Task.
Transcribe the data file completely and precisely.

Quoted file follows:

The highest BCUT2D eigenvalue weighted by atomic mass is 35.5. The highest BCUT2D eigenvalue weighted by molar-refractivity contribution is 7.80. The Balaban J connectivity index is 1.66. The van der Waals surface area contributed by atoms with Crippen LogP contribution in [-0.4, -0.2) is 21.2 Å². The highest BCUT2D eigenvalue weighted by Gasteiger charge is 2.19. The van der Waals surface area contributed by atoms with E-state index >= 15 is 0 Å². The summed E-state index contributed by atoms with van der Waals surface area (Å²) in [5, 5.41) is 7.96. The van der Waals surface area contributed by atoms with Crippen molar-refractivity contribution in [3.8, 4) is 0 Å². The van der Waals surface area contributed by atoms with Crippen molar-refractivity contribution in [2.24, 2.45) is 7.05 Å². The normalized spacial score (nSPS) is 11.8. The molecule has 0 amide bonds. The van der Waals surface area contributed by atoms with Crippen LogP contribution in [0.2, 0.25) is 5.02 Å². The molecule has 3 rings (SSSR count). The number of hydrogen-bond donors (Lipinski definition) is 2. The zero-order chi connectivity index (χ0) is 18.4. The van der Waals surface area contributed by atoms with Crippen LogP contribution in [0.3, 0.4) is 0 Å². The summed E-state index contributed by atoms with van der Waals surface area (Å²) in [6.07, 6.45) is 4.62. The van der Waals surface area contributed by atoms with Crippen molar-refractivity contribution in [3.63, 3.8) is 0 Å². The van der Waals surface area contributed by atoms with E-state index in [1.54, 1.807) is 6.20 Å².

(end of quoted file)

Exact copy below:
The highest BCUT2D eigenvalue weighted by atomic mass is 35.5. The highest BCUT2D eigenvalue weighted by molar-refractivity contribution is 7.80. The Balaban J connectivity index is 1.66. The van der Waals surface area contributed by atoms with Crippen LogP contribution in [-0.4, -0.2) is 21.2 Å². The highest BCUT2D eigenvalue weighted by Gasteiger charge is 2.19. The van der Waals surface area contributed by atoms with E-state index >= 15 is 0 Å². The summed E-state index contributed by atoms with van der Waals surface area (Å²) in [5, 5.41) is 7.96. The van der Waals surface area contributed by atoms with Crippen molar-refractivity contribution in [3.8, 4) is 0 Å². The van der Waals surface area contributed by atoms with Crippen molar-refractivity contribution in [2.24, 2.45) is 7.05 Å². The normalized spacial score (nSPS) is 11.8. The molecule has 0 amide bonds. The van der Waals surface area contributed by atoms with Crippen LogP contribution in [0.2, 0.25) is 5.02 Å². The molecule has 3 rings (SSSR count). The number of hydrogen-bond donors (Lipinski definition) is 2. The zero-order chi connectivity index (χ0) is 18.4. The van der Waals surface area contributed by atoms with Crippen LogP contribution in [0.3, 0.4) is 0 Å². The summed E-state index contributed by atoms with van der Waals surface area (Å²) in [6.07, 6.45) is 4.62. The van der Waals surface area contributed by atoms with Crippen molar-refractivity contribution in [3.63, 3.8) is 0 Å². The van der Waals surface area contributed by atoms with E-state index in [1.54, 1.807) is 6.20 Å².